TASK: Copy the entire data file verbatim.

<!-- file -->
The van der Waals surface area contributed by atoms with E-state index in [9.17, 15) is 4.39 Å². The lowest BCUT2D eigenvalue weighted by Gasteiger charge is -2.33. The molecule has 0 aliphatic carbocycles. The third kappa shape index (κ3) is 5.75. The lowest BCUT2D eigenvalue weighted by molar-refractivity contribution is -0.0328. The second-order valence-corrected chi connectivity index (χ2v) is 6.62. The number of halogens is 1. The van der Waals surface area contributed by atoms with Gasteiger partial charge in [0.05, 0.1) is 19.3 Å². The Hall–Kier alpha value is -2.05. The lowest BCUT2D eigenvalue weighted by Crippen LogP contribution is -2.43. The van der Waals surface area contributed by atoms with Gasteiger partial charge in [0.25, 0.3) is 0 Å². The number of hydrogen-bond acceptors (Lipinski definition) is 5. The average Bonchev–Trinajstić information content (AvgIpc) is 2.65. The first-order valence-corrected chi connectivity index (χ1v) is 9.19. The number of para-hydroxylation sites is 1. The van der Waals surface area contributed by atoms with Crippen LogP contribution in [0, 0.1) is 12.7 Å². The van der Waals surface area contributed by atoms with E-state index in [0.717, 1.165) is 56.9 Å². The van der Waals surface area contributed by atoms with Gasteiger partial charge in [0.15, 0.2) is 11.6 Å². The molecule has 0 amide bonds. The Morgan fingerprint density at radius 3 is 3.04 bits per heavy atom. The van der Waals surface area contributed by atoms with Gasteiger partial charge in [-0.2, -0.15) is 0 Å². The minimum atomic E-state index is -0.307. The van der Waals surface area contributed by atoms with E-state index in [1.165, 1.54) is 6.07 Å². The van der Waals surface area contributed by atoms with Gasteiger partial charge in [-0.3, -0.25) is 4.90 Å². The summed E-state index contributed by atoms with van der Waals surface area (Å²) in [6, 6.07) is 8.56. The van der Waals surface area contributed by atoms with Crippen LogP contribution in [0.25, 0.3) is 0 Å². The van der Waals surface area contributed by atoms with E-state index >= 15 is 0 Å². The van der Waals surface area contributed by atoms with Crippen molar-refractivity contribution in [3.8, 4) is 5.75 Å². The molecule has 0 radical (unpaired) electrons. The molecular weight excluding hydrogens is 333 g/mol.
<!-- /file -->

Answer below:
The van der Waals surface area contributed by atoms with E-state index in [9.17, 15) is 4.39 Å². The lowest BCUT2D eigenvalue weighted by Gasteiger charge is -2.33. The molecule has 0 aliphatic carbocycles. The third kappa shape index (κ3) is 5.75. The lowest BCUT2D eigenvalue weighted by molar-refractivity contribution is -0.0328. The second-order valence-corrected chi connectivity index (χ2v) is 6.62. The number of halogens is 1. The van der Waals surface area contributed by atoms with Gasteiger partial charge in [0.05, 0.1) is 19.3 Å². The Hall–Kier alpha value is -2.05. The lowest BCUT2D eigenvalue weighted by Crippen LogP contribution is -2.43. The van der Waals surface area contributed by atoms with Gasteiger partial charge in [0.25, 0.3) is 0 Å². The number of hydrogen-bond acceptors (Lipinski definition) is 5. The average Bonchev–Trinajstić information content (AvgIpc) is 2.65. The first-order valence-corrected chi connectivity index (χ1v) is 9.19. The number of para-hydroxylation sites is 1. The van der Waals surface area contributed by atoms with Crippen LogP contribution in [0, 0.1) is 12.7 Å². The van der Waals surface area contributed by atoms with E-state index in [0.717, 1.165) is 56.9 Å². The van der Waals surface area contributed by atoms with Gasteiger partial charge in [0.15, 0.2) is 11.6 Å². The molecule has 0 amide bonds. The Morgan fingerprint density at radius 3 is 3.04 bits per heavy atom. The van der Waals surface area contributed by atoms with Gasteiger partial charge in [-0.2, -0.15) is 0 Å². The minimum atomic E-state index is -0.307. The van der Waals surface area contributed by atoms with E-state index in [1.165, 1.54) is 6.07 Å². The van der Waals surface area contributed by atoms with Gasteiger partial charge in [-0.3, -0.25) is 4.90 Å². The summed E-state index contributed by atoms with van der Waals surface area (Å²) in [6, 6.07) is 8.56. The van der Waals surface area contributed by atoms with Crippen LogP contribution in [0.25, 0.3) is 0 Å². The van der Waals surface area contributed by atoms with E-state index >= 15 is 0 Å². The van der Waals surface area contributed by atoms with Crippen molar-refractivity contribution in [3.8, 4) is 5.75 Å². The molecule has 0 radical (unpaired) electrons. The molecular weight excluding hydrogens is 333 g/mol.